[keycloak-user] Recommendations for protecting REST service with bearer token and basic auth
stian at redhat.com
Mon Nov 24 04:30:59 EST 2014
----- Original Message -----
> From: "Juraci Paixão Kröhling" <juraci at kroehling.de>
> To: "Stian Thorgersen" <stian at redhat.com>
> Cc: keycloak-user at lists.jboss.org
> Sent: Monday, 24 November, 2014 10:12:06 AM
> Subject: Re: [keycloak-user] Recommendations for protecting REST service with bearer token and basic auth
> -----BEGIN PGP SIGNED MESSAGE-----
> Hash: SHA512
> On 11/24/2014 09:44 AM, Stian Thorgersen wrote:
> > There's still some unresolved issues here:
> > * Never expire isn't good - it should be a longer expiration time *
> > Grant page should ask the user to give the application offline
> > access * User needs some way to revoke the access to the
> > application in the future * Should tokens be unlinked to a user
> > session, or should it be associated with a special user session
> > (just setting a long expiration time for refresh tokens has no
> > effect if user session expires)
> > I'm also not sure what your use-case is, is this a bash script that
> > acts on behalf of the user? or is it a server backend script? If
> > it's the first the flow you're suggesting works, but if it's the
> > other it's not the correct flow.
> My concrete case is for RHQ Metrics. A system administrator would
> install RHQ Metrics backend on a server and deploy a number of nodes
> on a cloud or a farm. Each node would send metrics to the backend. Out
> of the box, we'll provide some metrics collectors, like an Agent for
> Wildfly. But the system administrator could also build shell scripts
> that would gather custom information from their systems. For instance,
> they might have a in-house daemon for "foo" and would parse the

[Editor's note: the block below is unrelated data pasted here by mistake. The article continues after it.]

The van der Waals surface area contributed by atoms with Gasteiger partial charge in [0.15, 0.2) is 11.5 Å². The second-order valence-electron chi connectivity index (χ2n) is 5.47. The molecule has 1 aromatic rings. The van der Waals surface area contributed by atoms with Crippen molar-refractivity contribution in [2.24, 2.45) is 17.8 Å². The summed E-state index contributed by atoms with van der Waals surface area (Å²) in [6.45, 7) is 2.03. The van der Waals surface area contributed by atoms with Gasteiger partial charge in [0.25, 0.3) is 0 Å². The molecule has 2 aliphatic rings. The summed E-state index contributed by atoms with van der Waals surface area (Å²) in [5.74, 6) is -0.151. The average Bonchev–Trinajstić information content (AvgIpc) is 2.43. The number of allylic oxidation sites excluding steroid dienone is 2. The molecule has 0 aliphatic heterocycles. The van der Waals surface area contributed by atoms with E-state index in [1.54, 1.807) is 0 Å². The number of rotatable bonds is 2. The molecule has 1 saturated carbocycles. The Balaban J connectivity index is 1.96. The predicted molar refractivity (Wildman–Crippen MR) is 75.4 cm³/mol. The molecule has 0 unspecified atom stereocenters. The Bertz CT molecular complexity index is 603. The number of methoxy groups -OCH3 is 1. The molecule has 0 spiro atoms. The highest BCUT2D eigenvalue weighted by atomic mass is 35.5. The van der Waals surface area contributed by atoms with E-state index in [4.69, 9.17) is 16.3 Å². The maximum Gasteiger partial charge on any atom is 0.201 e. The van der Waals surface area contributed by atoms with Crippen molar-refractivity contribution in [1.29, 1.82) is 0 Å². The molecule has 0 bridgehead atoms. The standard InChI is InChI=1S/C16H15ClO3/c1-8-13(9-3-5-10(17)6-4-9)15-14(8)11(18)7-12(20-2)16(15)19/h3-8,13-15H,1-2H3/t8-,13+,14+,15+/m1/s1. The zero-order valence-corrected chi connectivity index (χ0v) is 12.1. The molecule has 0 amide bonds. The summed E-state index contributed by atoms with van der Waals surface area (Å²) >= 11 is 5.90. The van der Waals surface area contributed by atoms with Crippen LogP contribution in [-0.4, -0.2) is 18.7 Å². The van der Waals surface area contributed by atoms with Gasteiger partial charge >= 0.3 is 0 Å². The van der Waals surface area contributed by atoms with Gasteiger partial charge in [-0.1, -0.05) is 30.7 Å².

> foo.log for some data, sending it to the Metrics backend. Ideally,
> this would be done with a simple curl call, but I'm getting hopeless
> on this :)
> Ideally, a token/key/secret/code that I have on the nodes wouldn't
> expire. I'm fine with exchanging the code/secret with a token, but
> requiring a refresh of this "stable" code from time to time could
> cause some troubles. For instance, a node that hasn't received this
> updated stable code would stop reporting data.
> About service accounts vs. user specific offline access: for me, as a
> consumer of this feature, I couldn't care less. I'd *prefer* to have
> it as a service account, as I could possibly better manage it, but any
> solution would be fine.
There's a pretty big difference. Offline access gives applications permissions to act on behalf of a user, while service accounts allows users to act on behalf of themselves.
Offline access is not the way to go for your use-case. We should add some sort of service accounts to Keycloak, they would:
* Enable authenticating with secret, certificate or jwt/jws (also shouldn't require a client to authenticate twice)
* Probably have different semantics for user sessions. It makes sense that a regular user is logged-out after a few days, but does that make sense for an service account?
I'd say a service account should be a "special" user rather than something completely different.
You can get this use-case to work relatively well with Keycloak as is for now though. Just use a regular user with a longish random password (or even better set the password to the client secret). Your bash script will have to be able to deal with obtaining a token through the direct grant mechanism in either case, and it'll also have to deal with expiration of tokens and refreshing tokens.
Long term it may even make sense to allow KC to manage registration of devices like this. A node could generate a certificate, post some info to Keycloak to request authenticating, then an admin could grant the access. This same mechanism could be useful for IoT.
> - - Juca.
> -----BEGIN PGP SIGNATURE-----
> Version: GnuPG v1
> -----END PGP SIGNATURE-----
More information about the keycloak-user